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Let $$ \lim_{n\to\infty} n\cdot \sum_{j=1}^n \frac{\cos\left(\frac{n}{j}\right)f\left(\frac{n}{j}\right)}{j^2} $$

Where $f$ is $C^\infty$ and monotonically decreasing: $\lim_{x\to\infty} f(x) = 0$.

I need to evaluate the limit. Riemann integral should be used. I guess there should be some algebraic moves to reach that, and the integrand (my guess) should be $f(x)\cos(x)$.

Could you help me please connect the dots?

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Define $g(x)=\frac{\cos\left(\frac{1}{x}\right)f\left(\frac{1}{x}\right)}{x^2}$, and write the above as:

$$\sum_{j=1}^{n} \frac{1}{n}g\left(\frac{j}{n}\right)$$

Which is a Reimann sum, which has, as a limit:

$$\int_{0}^1 g(x)\,dx$$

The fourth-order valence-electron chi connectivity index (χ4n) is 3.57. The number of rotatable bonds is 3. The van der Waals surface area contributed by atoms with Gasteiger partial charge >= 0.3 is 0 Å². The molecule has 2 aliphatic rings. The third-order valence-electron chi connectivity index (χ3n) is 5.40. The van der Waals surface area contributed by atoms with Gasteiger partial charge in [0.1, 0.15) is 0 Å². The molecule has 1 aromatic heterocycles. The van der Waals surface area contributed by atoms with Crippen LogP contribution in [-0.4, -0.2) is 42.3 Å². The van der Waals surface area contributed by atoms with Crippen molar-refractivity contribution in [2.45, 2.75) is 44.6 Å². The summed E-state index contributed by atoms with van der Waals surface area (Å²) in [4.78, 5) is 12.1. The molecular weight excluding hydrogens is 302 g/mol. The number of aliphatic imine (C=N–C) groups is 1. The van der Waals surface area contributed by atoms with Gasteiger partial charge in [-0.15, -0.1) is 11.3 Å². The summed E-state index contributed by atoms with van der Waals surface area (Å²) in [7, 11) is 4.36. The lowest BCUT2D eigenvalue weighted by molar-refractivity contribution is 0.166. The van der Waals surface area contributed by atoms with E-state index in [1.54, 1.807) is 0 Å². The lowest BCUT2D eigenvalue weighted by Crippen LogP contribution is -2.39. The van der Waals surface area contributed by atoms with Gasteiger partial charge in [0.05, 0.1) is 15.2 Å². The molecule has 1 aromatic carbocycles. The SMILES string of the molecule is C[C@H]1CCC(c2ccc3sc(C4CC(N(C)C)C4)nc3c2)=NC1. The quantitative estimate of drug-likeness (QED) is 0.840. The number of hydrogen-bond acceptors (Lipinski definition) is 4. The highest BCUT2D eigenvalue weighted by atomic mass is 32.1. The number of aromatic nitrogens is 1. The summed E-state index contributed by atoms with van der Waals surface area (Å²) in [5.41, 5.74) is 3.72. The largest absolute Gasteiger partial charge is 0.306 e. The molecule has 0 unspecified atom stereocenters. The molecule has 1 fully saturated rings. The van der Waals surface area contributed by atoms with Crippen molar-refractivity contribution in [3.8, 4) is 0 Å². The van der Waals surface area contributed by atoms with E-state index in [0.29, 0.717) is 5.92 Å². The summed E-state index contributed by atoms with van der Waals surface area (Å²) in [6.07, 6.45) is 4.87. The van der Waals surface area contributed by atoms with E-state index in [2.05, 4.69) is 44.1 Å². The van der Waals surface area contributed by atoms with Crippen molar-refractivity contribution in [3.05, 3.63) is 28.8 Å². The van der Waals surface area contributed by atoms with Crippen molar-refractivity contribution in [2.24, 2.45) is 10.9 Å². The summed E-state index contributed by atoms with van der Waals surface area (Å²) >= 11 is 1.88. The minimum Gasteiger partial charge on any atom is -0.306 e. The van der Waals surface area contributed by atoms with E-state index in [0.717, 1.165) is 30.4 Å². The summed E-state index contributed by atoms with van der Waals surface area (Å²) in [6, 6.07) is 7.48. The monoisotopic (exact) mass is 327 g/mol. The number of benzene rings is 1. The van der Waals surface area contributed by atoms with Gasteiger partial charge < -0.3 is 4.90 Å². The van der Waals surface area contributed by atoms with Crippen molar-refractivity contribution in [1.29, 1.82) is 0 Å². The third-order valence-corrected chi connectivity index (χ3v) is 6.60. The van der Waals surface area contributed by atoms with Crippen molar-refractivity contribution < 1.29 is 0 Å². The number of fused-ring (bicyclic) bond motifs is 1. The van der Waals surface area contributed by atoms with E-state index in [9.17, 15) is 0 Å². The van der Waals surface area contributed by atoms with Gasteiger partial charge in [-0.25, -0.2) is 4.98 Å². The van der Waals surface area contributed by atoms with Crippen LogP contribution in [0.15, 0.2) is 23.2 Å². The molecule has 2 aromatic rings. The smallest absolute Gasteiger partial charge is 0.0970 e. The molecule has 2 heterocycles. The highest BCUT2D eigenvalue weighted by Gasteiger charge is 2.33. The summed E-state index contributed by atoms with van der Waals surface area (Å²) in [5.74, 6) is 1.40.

That's gonna depend on $g$. In particular, it might be an improper integral, depending on whether you can make $g$ continuous at $0$.

Then $g\left(\frac{1}u\right)=u^2f(u)\cos u$

Substituting $x=\frac{1}{u}$ so $dx=\frac{-du}{u^2}$ you get: $$\int_1^{\infty} f(u)\cos u \,du$$

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  • $\begingroup$ I get: $$\sum_{j=1}^n \frac{\cos(\frac{n}{j})f(\frac{n}{j})}{\frac{j}{n^2}} = n\cdot \sum_{j=1}^n \frac{\cos(\frac{n}{j})f(\frac{n}{j})}{\frac{j}{n}}$$ $\endgroup$
    – AlonAlon
    Jan 16 '15 at 20:05
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    $\begingroup$ Whoops, missed the square. Just a second. $\endgroup$ Jan 16 '15 at 20:06
  • $\begingroup$ Could you also comment about your intuition about how to figure out what's the integral is? $\endgroup$
    – AlonAlon
    Jan 16 '15 at 20:07
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    $\begingroup$ As a general rule, when I see a lot of $j/n$ in a sum, I try to replace them by $x$ to get a function for which it is a Reimann sum. Usually a guess. $\endgroup$ Jan 16 '15 at 20:09
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    $\begingroup$ The answer should be fixed. @AlonAlon $\endgroup$ Jan 16 '15 at 20:10

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